Midway through an epic question and answer session at last night’s Rolling Stone/Long Reads panel on long-form journalism, Jeff Goodell, author of last year’s How to Cool the Planet: Geoengineering and the Audacious Quest to Fix Earth’s Climate, shared an anecdote about his reporting technique.
While covering an AIDS convention in Montreal as a novice reporter, Goodell said, he’d been assigned to profile a health commissioner who wouldn’t return his calls. So Goodell pieced together the commissioner’s probable travel plans, and then called airlines asking for his flight information. “I’ve got a friend who has a surprise birthday,” he told the airline’s customer service line. “Can you please tell me what flight he’s on?”
It took several dozen tries before a sympathetic customer service rep — who might have recently enjoyed a surprise party himself, Goodell supposed — spilled the commissioner’s flight number. Goodell booked himself on the flight and requested an adjacent seat. “I was so happy, but I got to the airport and he’s standing in line and I’m in line, and thought, oh fuck, I can’t do this” Goodell recounted. “So I walked up to him and I said, ‘I called the airline, I got seated next to you and I’m sorry, I’ll move away.’ He just looked at me with this dead-level stare and said, ‘I admire your guts. Come on!’ ” They ended up having dinner together when they reached their destination, and Goodell had his profile.
It was something of a rockstar move for a reporter, and to the over-capacity crowd at Housing Works Bookstore and Cafe, the panelists may as well have been rockstars themselves. Fueled by the recent rise of Long Reads and other online aggregators, lengthy professional journalism is enjoying a flurry of new appreciation, not least by the denizens of Twitter who participated in their own piecemeal reportage throughout the lecture (see also: #RSreads).
The panelists, Rolling Stone managing editor Will Dana said by way of introduction, represented the “three legs” the iconic music magazine is built on –deep news reporting, nuanced celebrity profiles, and authoritative rock criticism. Goodell — “the only Rolling Stone writer who has never actually met a rockstar” — is a contributing editor who’s written on technology, crime, and environmental issues. He was joined by Rob Sheffield, also a contributing editor, who writes about music, TV, and pop culture, and has authored the books Love is a Mix Tape and Talking to Girls About Duran Duran, and Brian Hiatt, a senior writer Dana called the magazine’s “go-to cover story writer.”
In the name of storytelling, Dana invited each panelist to share their “most Almost Famous moment,” which evoked images of Goodell getting beaten up by coal miners, Britney Spears dissing her own record to Sheffield (after he gave it a rave), and Bono resting his head in Hiatt’s lap. Reminiscing about the good old days of truly long-form rock-and-roll journalism, the panel brought the audience to hysterics riffing on a hyperbolic Jackson Five profile with a 1,000-word lede about the taxi ride to the studio and a 50,000 word piece about Santana that detailed the geneology of the drummer’s family.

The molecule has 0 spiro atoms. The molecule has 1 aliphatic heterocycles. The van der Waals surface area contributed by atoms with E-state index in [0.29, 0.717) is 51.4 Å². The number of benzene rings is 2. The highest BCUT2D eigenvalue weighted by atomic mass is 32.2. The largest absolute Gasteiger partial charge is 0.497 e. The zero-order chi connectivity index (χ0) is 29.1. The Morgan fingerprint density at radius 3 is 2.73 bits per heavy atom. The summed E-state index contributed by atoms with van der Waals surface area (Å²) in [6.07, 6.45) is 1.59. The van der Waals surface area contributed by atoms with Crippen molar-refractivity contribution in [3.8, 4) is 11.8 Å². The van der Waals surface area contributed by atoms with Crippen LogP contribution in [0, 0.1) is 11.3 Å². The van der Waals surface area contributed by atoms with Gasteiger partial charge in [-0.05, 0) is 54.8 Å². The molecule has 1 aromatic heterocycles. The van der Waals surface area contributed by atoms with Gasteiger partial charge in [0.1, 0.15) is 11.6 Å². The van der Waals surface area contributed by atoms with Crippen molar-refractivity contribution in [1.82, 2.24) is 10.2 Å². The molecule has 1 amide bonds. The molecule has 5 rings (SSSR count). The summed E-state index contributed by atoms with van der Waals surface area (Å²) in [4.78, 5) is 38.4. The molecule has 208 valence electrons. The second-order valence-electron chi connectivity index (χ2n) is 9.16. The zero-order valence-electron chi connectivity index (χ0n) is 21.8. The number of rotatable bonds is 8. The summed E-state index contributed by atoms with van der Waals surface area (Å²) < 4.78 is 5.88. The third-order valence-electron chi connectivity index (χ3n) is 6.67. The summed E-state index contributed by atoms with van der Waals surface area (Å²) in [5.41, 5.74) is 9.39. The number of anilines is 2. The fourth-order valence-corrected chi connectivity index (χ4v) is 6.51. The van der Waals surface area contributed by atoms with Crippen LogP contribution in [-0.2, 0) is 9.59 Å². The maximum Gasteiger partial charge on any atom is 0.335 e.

Dana then directed the discussion to the role of long-form journalism in a short-attention span society.
“People want a beginning, a middle, and an end. They want context,” said Goodell in response to a question about whether the abundance of raw information — a la WikiLeaks — threatens the endeavors of journalism outright. “There’s a human need to hear stories, it’s a very satisfying way to get information. Whether that medium is an article or television or a movie or some kind of three-month long Twitter feed, it doesn’t matter.”
Dana concurred, remarking that the breakneck pace of the contemporary news cycle means details will always slip through the cracks as a media consensus is formed almost immediately around the narrative.
“I’m worried about whether we are going to have enough chewing tobacco ads because that pays the bills — but I’m not worried about the enterprise of journalism,” he said. “In a world where there’s endless amounts of information, there’s an even greater need for quality information, where you have analysis and access and great writing and great editing and great packaging.”
For a solid hour, audience members raised questions. Would RollingStone.com “pull a New York Times” and charge readers to view stories? (Yes, it has and will.) What’s the place of first-person writing in narrative journalism? (“Hunter S. Thompson could do it, that doesn’t mean everyone can.”). And where, exactly, were the female long-form writers? Especially on this panel? (“We expected that someone would ask that question,” Dana stammered. “I don’t have a great answer for it.”)
Even as some in the audience seemed skeptical about the future of long-form journalism in an increasingly digitized world, the panelists, for their part, were optimistic.
“A great story is a great story. The platform matters but it’s not the most important thing,” Dana said. “The important thing is the story can’t be bland and it can’t suck. If something is great, people will want to read it, and they’ll read it whether it’s on the Web or in the magazine.”